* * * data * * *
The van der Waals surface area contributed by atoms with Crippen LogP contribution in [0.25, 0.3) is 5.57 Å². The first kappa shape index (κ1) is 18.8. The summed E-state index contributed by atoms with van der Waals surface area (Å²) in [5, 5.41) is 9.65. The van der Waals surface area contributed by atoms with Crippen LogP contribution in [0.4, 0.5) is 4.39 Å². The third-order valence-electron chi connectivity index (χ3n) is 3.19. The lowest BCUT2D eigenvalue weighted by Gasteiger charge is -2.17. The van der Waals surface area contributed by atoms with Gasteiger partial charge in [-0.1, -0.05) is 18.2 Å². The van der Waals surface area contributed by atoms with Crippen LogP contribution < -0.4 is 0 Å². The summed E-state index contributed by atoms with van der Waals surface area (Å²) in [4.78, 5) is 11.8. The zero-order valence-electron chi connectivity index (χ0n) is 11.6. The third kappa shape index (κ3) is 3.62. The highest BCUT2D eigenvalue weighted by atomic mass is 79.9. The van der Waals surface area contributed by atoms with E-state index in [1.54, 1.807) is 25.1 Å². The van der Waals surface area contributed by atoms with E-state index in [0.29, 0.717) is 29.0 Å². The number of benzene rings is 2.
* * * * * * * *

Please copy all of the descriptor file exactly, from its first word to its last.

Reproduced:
The van der Waals surface area contributed by atoms with Crippen LogP contribution in [0.25, 0.3) is 5.57 Å². The first kappa shape index (κ1) is 18.8. The summed E-state index contributed by atoms with van der Waals surface area (Å²) in [5, 5.41) is 9.65. The van der Waals surface area contributed by atoms with Crippen LogP contribution in [0.4, 0.5) is 4.39 Å². The third-order valence-electron chi connectivity index (χ3n) is 3.19. The lowest BCUT2D eigenvalue weighted by Gasteiger charge is -2.17. The van der Waals surface area contributed by atoms with Gasteiger partial charge in [-0.1, -0.05) is 18.2 Å². The van der Waals surface area contributed by atoms with Crippen LogP contribution < -0.4 is 0 Å². The summed E-state index contributed by atoms with van der Waals surface area (Å²) in [4.78, 5) is 11.8. The zero-order valence-electron chi connectivity index (χ0n) is 11.6. The third kappa shape index (κ3) is 3.62. The highest BCUT2D eigenvalue weighted by atomic mass is 79.9. The van der Waals surface area contributed by atoms with E-state index in [1.54, 1.807) is 25.1 Å². The van der Waals surface area contributed by atoms with E-state index in [0.29, 0.717) is 29.0 Å². The number of benzene rings is 2.